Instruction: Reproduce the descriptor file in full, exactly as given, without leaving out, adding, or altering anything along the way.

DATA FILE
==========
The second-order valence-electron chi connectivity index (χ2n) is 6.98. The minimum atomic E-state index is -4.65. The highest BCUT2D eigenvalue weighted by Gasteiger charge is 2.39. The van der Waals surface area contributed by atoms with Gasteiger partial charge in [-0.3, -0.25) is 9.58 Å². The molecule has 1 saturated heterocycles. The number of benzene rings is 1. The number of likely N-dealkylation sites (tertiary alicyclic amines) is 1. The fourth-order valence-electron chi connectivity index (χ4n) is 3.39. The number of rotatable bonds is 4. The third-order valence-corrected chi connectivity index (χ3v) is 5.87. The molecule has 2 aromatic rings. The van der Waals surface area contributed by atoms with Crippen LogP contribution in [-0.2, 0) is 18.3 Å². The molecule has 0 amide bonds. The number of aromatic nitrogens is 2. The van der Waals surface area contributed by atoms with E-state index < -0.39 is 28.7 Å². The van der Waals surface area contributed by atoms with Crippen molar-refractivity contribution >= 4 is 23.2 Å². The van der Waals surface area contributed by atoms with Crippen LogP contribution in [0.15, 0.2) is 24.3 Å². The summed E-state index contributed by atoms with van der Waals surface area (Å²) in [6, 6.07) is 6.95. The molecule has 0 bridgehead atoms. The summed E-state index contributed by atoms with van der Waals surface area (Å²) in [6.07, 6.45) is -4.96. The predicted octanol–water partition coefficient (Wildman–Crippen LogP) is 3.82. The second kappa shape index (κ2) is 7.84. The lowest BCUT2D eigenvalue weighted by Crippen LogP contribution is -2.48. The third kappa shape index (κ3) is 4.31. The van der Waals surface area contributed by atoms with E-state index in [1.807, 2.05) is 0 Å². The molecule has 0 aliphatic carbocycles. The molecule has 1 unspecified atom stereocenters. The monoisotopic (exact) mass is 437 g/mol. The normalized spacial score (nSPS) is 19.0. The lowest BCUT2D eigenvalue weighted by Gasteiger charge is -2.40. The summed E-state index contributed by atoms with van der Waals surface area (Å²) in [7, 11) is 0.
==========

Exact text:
The second-order valence-electron chi connectivity index (χ2n) is 6.98. The minimum atomic E-state index is -4.65. The highest BCUT2D eigenvalue weighted by Gasteiger charge is 2.39. The van der Waals surface area contributed by atoms with Gasteiger partial charge in [-0.3, -0.25) is 9.58 Å². The molecule has 1 saturated heterocycles. The number of benzene rings is 1. The number of likely N-dealkylation sites (tertiary alicyclic amines) is 1. The fourth-order valence-electron chi connectivity index (χ4n) is 3.39. The number of rotatable bonds is 4. The third-order valence-corrected chi connectivity index (χ3v) is 5.87. The molecule has 2 aromatic rings. The van der Waals surface area contributed by atoms with Crippen LogP contribution in [-0.2, 0) is 18.3 Å². The molecule has 0 amide bonds. The number of aromatic nitrogens is 2. The van der Waals surface area contributed by atoms with E-state index < -0.39 is 28.7 Å². The van der Waals surface area contributed by atoms with Crippen molar-refractivity contribution >= 4 is 23.2 Å². The van der Waals surface area contributed by atoms with Crippen LogP contribution in [0.15, 0.2) is 24.3 Å². The summed E-state index contributed by atoms with van der Waals surface area (Å²) in [6, 6.07) is 6.95. The molecule has 0 bridgehead atoms. The summed E-state index contributed by atoms with van der Waals surface area (Å²) in [6.07, 6.45) is -4.96. The predicted octanol–water partition coefficient (Wildman–Crippen LogP) is 3.82. The second kappa shape index (κ2) is 7.84. The lowest BCUT2D eigenvalue weighted by Crippen LogP contribution is -2.48. The third kappa shape index (κ3) is 4.31. The van der Waals surface area contributed by atoms with E-state index in [1.807, 2.05) is 0 Å². The molecule has 0 aliphatic carbocycles. The molecule has 1 unspecified atom stereocenters. The monoisotopic (exact) mass is 437 g/mol. The normalized spacial score (nSPS) is 19.0. The lowest BCUT2D eigenvalue weighted by Gasteiger charge is -2.40. The summed E-state index contributed by atoms with van der Waals surface area (Å²) in [7, 11) is 0.